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Published: Monday, 2/3/2014 - Updated: 10 months ago

Kaptur’s Ukraine roots run deep

Behind the scenes, Congressman encourages democracy

BY TOM TROY
BLADE POLITICS WRITER
U.S. Rep. Marcy Kaptur (D., Toledo) looks over family pictures on her desk. Miss Kaptur’s grandparents were both born in Ukraine, and she worries about that nation’s future. She plans to bring some Ukrainian farmers here on a trade mission this month.    U.S. Rep. Marcy Kaptur (D., Toledo) looks over family pictures on her desk. Miss Kaptur’s grandparents were both born in Ukraine, and she worries about that nation’s future. She plans to bring some Ukrainian farmers here on a trade mission this month.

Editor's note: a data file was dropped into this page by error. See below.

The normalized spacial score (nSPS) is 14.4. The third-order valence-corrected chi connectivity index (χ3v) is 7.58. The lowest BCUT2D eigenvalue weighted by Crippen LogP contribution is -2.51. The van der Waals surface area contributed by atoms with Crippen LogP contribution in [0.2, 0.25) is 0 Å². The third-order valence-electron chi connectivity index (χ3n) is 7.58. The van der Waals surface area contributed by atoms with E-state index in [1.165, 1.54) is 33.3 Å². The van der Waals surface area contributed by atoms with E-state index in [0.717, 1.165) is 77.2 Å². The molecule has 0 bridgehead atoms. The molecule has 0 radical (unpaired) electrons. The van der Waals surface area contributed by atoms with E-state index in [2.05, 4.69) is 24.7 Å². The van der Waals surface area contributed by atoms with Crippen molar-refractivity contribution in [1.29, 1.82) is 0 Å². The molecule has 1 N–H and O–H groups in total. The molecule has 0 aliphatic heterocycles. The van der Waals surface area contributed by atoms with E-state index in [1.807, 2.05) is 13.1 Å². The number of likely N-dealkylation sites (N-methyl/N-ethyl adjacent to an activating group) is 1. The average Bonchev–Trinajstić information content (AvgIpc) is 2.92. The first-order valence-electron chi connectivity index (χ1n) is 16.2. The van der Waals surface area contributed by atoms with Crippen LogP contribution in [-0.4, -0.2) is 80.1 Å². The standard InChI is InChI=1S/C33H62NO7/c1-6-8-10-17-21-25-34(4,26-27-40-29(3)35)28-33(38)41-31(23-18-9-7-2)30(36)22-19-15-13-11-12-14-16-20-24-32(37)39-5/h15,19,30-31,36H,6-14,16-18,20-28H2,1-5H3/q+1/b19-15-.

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During her 30 years as the representative of Ohio’s 9th Congressional District, U.S. Rep. Marcy Kapur has carried on a love affair.

The object of her affections is Ukraine, the former Soviet socialist republic that was the land of her grandmother and grandfather’s birth.

“It has been a lifelong interest because, as our mother used to say, our children know the history of our family,” Miss Kaptur, 67, said last week of herself and her brother Stephen, 61, who lives with her in West Toledo.

As Ukraine — a giant eastern European nation famed for its fertile farmland — roils in political unrest, Miss Kaptur has been working behind the scenes to encourage democracy to flourish.

The Toledo Democrat said she has made at least a dozen trips to Ukraine over the last four decades, and she is co-chairman of the Congressional Ukrainian Caucus.